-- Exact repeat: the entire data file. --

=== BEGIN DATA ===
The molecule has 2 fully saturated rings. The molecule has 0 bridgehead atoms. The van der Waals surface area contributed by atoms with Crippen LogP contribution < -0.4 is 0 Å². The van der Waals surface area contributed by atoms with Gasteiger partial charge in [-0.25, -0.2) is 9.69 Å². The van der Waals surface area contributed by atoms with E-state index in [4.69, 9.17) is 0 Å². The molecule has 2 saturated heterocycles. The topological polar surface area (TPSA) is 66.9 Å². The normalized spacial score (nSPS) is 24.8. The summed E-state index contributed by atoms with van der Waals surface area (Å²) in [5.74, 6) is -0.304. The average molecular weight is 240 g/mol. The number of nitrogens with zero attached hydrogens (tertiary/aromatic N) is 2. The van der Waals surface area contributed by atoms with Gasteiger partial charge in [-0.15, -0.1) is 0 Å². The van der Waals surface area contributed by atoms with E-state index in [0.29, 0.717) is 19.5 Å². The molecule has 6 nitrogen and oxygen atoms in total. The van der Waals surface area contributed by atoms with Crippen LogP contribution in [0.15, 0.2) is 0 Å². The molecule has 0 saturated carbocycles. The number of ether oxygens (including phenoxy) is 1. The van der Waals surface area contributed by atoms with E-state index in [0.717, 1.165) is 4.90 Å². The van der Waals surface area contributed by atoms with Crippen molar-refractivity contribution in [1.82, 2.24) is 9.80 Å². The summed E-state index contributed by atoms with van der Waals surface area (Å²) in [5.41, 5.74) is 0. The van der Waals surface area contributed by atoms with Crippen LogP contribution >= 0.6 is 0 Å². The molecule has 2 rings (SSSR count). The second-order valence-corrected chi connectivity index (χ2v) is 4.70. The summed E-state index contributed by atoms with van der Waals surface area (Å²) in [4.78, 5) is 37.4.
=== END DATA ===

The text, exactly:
The molecule has 2 fully saturated rings. The molecule has 0 bridgehead atoms. The van der Waals surface area contributed by atoms with Crippen LogP contribution < -0.4 is 0 Å². The van der Waals surface area contributed by atoms with Gasteiger partial charge in [-0.25, -0.2) is 9.69 Å². The van der Waals surface area contributed by atoms with E-state index in [4.69, 9.17) is 0 Å². The molecule has 2 saturated heterocycles. The topological polar surface area (TPSA) is 66.9 Å². The normalized spacial score (nSPS) is 24.8. The summed E-state index contributed by atoms with van der Waals surface area (Å²) in [5.74, 6) is -0.304. The average molecular weight is 240 g/mol. The number of nitrogens with zero attached hydrogens (tertiary/aromatic N) is 2. The van der Waals surface area contributed by atoms with Gasteiger partial charge in [-0.15, -0.1) is 0 Å². The van der Waals surface area contributed by atoms with E-state index in [0.29, 0.717) is 19.5 Å². The molecule has 6 nitrogen and oxygen atoms in total. The van der Waals surface area contributed by atoms with Crippen LogP contribution in [0.15, 0.2) is 0 Å². The molecule has 0 saturated carbocycles. The number of ether oxygens (including phenoxy) is 1. The van der Waals surface area contributed by atoms with E-state index in [0.717, 1.165) is 4.90 Å². The van der Waals surface area contributed by atoms with Crippen molar-refractivity contribution in [1.82, 2.24) is 9.80 Å². The summed E-state index contributed by atoms with van der Waals surface area (Å²) in [5.41, 5.74) is 0. The van der Waals surface area contributed by atoms with Crippen LogP contribution >= 0.6 is 0 Å². The molecule has 2 rings (SSSR count). The second-order valence-corrected chi connectivity index (χ2v) is 4.70. The summed E-state index contributed by atoms with van der Waals surface area (Å²) in [4.78, 5) is 37.4.